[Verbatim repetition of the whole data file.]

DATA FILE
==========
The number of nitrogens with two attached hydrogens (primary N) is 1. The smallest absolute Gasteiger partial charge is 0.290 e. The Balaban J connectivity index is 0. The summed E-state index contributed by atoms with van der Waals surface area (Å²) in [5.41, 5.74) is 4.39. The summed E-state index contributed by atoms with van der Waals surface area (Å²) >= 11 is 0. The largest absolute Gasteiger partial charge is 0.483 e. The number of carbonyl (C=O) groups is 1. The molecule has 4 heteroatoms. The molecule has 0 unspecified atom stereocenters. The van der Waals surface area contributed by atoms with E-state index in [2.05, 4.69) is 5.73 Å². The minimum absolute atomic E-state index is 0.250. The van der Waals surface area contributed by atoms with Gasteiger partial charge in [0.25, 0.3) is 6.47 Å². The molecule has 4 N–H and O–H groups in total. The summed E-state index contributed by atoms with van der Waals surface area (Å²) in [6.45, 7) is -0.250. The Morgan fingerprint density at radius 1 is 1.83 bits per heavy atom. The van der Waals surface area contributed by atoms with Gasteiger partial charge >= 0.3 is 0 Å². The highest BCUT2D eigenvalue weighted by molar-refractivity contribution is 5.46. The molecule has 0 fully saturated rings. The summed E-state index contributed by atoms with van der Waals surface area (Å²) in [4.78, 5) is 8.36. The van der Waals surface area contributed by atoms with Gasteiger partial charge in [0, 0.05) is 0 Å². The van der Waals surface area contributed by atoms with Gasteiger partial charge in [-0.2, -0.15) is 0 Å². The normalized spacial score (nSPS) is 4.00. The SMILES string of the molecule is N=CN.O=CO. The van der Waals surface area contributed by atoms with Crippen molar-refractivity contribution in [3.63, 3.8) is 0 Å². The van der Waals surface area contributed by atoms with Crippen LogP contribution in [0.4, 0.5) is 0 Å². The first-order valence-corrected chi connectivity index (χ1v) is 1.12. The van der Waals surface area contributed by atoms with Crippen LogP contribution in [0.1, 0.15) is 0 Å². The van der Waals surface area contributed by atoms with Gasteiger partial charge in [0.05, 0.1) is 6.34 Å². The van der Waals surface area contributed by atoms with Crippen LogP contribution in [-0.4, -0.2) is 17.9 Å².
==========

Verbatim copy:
The number of nitrogens with two attached hydrogens (primary N) is 1. The smallest absolute Gasteiger partial charge is 0.290 e. The Balaban J connectivity index is 0. The summed E-state index contributed by atoms with van der Waals surface area (Å²) in [5.41, 5.74) is 4.39. The summed E-state index contributed by atoms with van der Waals surface area (Å²) >= 11 is 0. The largest absolute Gasteiger partial charge is 0.483 e. The number of carbonyl (C=O) groups is 1. The molecule has 4 heteroatoms. The molecule has 0 unspecified atom stereocenters. The van der Waals surface area contributed by atoms with E-state index in [2.05, 4.69) is 5.73 Å². The minimum absolute atomic E-state index is 0.250. The van der Waals surface area contributed by atoms with Gasteiger partial charge in [0.25, 0.3) is 6.47 Å². The molecule has 4 N–H and O–H groups in total. The summed E-state index contributed by atoms with van der Waals surface area (Å²) in [6.45, 7) is -0.250. The Morgan fingerprint density at radius 1 is 1.83 bits per heavy atom. The van der Waals surface area contributed by atoms with Gasteiger partial charge >= 0.3 is 0 Å². The highest BCUT2D eigenvalue weighted by molar-refractivity contribution is 5.46. The molecule has 0 fully saturated rings. The summed E-state index contributed by atoms with van der Waals surface area (Å²) in [4.78, 5) is 8.36. The van der Waals surface area contributed by atoms with Gasteiger partial charge in [0, 0.05) is 0 Å². The van der Waals surface area contributed by atoms with Gasteiger partial charge in [-0.2, -0.15) is 0 Å². The normalized spacial score (nSPS) is 4.00. The SMILES string of the molecule is N=CN.O=CO. The van der Waals surface area contributed by atoms with Crippen molar-refractivity contribution in [3.63, 3.8) is 0 Å². The van der Waals surface area contributed by atoms with Crippen LogP contribution in [0.4, 0.5) is 0 Å². The first-order valence-corrected chi connectivity index (χ1v) is 1.12. The van der Waals surface area contributed by atoms with Crippen LogP contribution in [0.1, 0.15) is 0 Å². The van der Waals surface area contributed by atoms with Gasteiger partial charge in [0.05, 0.1) is 6.34 Å². The van der Waals surface area contributed by atoms with Crippen LogP contribution in [-0.4, -0.2) is 17.9 Å².